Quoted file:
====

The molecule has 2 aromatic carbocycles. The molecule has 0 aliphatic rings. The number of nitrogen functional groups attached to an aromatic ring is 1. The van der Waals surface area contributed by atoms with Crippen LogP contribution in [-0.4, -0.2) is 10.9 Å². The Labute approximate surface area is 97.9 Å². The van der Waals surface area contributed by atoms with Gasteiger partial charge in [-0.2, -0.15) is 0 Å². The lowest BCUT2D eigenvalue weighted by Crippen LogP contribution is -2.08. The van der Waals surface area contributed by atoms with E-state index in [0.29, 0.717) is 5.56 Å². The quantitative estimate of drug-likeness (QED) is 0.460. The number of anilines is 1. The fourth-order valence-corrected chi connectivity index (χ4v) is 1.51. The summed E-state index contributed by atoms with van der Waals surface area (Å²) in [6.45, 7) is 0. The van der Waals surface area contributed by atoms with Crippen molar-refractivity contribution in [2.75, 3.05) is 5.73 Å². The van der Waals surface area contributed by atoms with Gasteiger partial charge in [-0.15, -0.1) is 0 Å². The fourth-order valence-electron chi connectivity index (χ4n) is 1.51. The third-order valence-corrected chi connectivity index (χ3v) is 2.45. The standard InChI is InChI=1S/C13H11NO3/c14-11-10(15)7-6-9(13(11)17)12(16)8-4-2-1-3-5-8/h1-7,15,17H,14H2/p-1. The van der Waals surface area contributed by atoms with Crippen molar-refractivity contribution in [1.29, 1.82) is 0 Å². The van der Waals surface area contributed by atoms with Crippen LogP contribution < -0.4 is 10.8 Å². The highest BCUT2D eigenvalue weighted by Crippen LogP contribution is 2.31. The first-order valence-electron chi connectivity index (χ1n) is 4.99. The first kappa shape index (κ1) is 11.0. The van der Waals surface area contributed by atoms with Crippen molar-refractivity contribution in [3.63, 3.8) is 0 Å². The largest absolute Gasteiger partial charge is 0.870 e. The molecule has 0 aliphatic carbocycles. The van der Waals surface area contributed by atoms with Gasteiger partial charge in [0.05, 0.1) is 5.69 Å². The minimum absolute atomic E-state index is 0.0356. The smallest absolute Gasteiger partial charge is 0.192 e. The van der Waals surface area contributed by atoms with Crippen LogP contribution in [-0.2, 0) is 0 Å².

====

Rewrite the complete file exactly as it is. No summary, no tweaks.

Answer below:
The molecule has 2 aromatic carbocycles. The molecule has 0 aliphatic rings. The number of nitrogen functional groups attached to an aromatic ring is 1. The van der Waals surface area contributed by atoms with Crippen LogP contribution in [-0.4, -0.2) is 10.9 Å². The Labute approximate surface area is 97.9 Å². The van der Waals surface area contributed by atoms with Gasteiger partial charge in [-0.2, -0.15) is 0 Å². The lowest BCUT2D eigenvalue weighted by Crippen LogP contribution is -2.08. The van der Waals surface area contributed by atoms with E-state index in [0.29, 0.717) is 5.56 Å². The quantitative estimate of drug-likeness (QED) is 0.460. The number of anilines is 1. The fourth-order valence-corrected chi connectivity index (χ4v) is 1.51. The summed E-state index contributed by atoms with van der Waals surface area (Å²) in [6.45, 7) is 0. The van der Waals surface area contributed by atoms with Crippen molar-refractivity contribution in [2.75, 3.05) is 5.73 Å². The van der Waals surface area contributed by atoms with Gasteiger partial charge in [-0.15, -0.1) is 0 Å². The fourth-order valence-electron chi connectivity index (χ4n) is 1.51. The third-order valence-corrected chi connectivity index (χ3v) is 2.45. The standard InChI is InChI=1S/C13H11NO3/c14-11-10(15)7-6-9(13(11)17)12(16)8-4-2-1-3-5-8/h1-7,15,17H,14H2/p-1. The van der Waals surface area contributed by atoms with Crippen molar-refractivity contribution in [1.29, 1.82) is 0 Å². The van der Waals surface area contributed by atoms with Crippen LogP contribution < -0.4 is 10.8 Å². The highest BCUT2D eigenvalue weighted by Crippen LogP contribution is 2.31. The first-order valence-electron chi connectivity index (χ1n) is 4.99. The first kappa shape index (κ1) is 11.0. The van der Waals surface area contributed by atoms with Crippen molar-refractivity contribution in [3.63, 3.8) is 0 Å². The largest absolute Gasteiger partial charge is 0.870 e. The molecule has 0 aliphatic carbocycles. The van der Waals surface area contributed by atoms with Gasteiger partial charge in [0.05, 0.1) is 5.69 Å². The minimum absolute atomic E-state index is 0.0356. The smallest absolute Gasteiger partial charge is 0.192 e. The van der Waals surface area contributed by atoms with Crippen LogP contribution in [-0.2, 0) is 0 Å².